Burlesque producer, performer, NOLA ambassador, and healthcare advocate: Trixie Minx
Before the ubiquitous stripper pole, there was burlesque, which in New Orleans went hand in hand with hot jazz in the seedy days of “Storyville.” Burlesque in New Orleans is in a sublime state of resurgence in a way that only NOLA could do: inventive, hilarious, sexy, weird, and wild. This is due much in part to people like Trixie Minx, who is not only a storied performer in her own right, but has become a burlesque producer who has helped usher the art form into the new millennium in her own singular way.
But, like all jobs, “burlesque producer” doesn’t come without its daily stresses and challenges.
“I have probably the most insane business conversations that you will have,” she says, and notes that a typical client meeting might involve everything from negotiating panty colors, clarifying the role of the little people involved in the performance (“on stage, or roaming through the crowd?”), the stilt-walkers’ route, or whether or not the zombie strippers should be actively dripping blood or just artfully spattered with it, Dexter-style. You’re “cooking up a magical meal, but it’s musicians and dancers and costumers and artists, all working together to create this incredible, final product,” says Minx. “We literally make dreams and fantasies a reality on a daily basis. If you can dream it, we can make it happen.”
According to Trixie, “there’s truly nothing like New Orleans, and I love it. I’ve left jobs that pay more, jobs that have more security, jobs that are easier on your body, but with this, I feel more like myself than with any other job. It took becoming Trixie Minx to really let myself free.”
No matter how much movies and TV try to convey the giddy madness of Mardi Gras, the only way to know is to go. But Carnival wouldn’t be Carnival without the people who spend an entire year making it happen, and while some Mardi Gras krewes are super-exclusive, there are always new krewes looking to keep things fresh, spicy, and always over-the-top. Among them is Chewbacchus, a modest party that’s now the biggest alternative krewe in the city. This is thanks to Ryan Ballard, who cut his teeth in Krewe du Vieux and decided that what NOLA really needed was to combine sci-fi/fantasy and Carnival. This is where Time Lords, Jedis, Vulcans, and hobbits have their way with Mardi Gras traditions.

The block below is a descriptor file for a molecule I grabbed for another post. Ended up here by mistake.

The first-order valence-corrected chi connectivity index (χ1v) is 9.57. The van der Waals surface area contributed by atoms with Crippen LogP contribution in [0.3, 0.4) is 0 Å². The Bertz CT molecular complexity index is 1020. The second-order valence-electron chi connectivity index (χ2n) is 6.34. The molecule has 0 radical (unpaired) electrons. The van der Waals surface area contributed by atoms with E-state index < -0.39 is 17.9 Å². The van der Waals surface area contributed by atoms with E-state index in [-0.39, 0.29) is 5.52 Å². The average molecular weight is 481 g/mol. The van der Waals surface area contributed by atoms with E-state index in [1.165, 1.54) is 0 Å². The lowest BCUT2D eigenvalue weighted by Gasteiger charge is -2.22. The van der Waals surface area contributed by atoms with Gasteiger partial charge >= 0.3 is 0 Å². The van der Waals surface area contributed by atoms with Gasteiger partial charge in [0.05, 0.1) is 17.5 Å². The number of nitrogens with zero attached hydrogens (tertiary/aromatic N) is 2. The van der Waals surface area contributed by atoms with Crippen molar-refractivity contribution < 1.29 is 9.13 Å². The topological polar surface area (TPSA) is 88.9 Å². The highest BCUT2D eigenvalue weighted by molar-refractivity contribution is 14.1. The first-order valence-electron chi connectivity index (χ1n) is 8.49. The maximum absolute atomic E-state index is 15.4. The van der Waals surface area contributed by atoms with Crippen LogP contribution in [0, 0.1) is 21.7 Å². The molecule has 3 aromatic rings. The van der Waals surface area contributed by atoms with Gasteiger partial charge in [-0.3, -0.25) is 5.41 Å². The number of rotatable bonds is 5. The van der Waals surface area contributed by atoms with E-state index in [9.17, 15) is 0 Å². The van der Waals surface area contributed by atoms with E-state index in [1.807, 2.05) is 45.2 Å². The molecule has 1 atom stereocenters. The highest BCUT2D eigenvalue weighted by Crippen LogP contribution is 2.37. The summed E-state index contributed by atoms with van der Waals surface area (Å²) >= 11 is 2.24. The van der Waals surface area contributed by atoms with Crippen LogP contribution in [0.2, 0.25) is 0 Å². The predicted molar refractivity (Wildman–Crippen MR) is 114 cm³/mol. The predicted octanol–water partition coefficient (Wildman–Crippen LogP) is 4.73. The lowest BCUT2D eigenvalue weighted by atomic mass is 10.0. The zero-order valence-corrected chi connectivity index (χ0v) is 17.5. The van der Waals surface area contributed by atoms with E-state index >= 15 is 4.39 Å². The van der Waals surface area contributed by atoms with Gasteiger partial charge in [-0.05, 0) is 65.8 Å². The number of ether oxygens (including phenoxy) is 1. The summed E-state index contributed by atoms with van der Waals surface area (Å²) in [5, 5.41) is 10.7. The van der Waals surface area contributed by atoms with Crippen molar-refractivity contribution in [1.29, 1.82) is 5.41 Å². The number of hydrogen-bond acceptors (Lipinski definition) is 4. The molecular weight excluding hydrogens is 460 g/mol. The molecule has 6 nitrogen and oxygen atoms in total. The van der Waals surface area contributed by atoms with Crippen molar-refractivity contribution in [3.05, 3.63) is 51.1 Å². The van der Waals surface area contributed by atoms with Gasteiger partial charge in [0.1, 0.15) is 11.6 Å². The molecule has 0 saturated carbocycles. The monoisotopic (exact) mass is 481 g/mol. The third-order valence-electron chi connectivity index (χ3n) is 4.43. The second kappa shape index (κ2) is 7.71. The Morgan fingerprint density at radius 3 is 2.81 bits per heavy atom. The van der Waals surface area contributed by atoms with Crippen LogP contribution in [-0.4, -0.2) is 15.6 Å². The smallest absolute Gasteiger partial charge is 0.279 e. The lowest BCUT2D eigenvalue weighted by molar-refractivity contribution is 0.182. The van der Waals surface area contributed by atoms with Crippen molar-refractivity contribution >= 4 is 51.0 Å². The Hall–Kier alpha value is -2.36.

“I lost my house and moved to Colorado after Katrina, then moved back to NOLA seven years ago. I was having drinks with a friend at the Saturn Bar, and joking about the Comic-Con and cosplay community, with all of these amazing costumes that you never see here during Carnival season,” Ballard says. “There seemed to be this unfilled need of nerds who can express themselves through costume, but you never saw it during Mardi Gras. And of course that naturally led us drunkenly to conceive of a Mardi Gras krewe called ‘Chewbaccchus.’”
Ballard calls Chewbacchus a giant conceptual art project and an opportunity to create a big theme for sci-fi and fantasy geeks to, well, geek out. Krewe dues are low, and collaboration is encouraged to create “an idea garden [where] people plant their seeds, and some of them grow and flourish to a couple hundred people strong.”
“I get such a joy to collaborate and facilitate these people’s visions, with their floats and costumes. For me, the best projects I do give people access and opportunity to create with me,” he says. “It’s a huge form of self-expression. For me, that’s always been the best and most beautiful aspect about what I get to do.”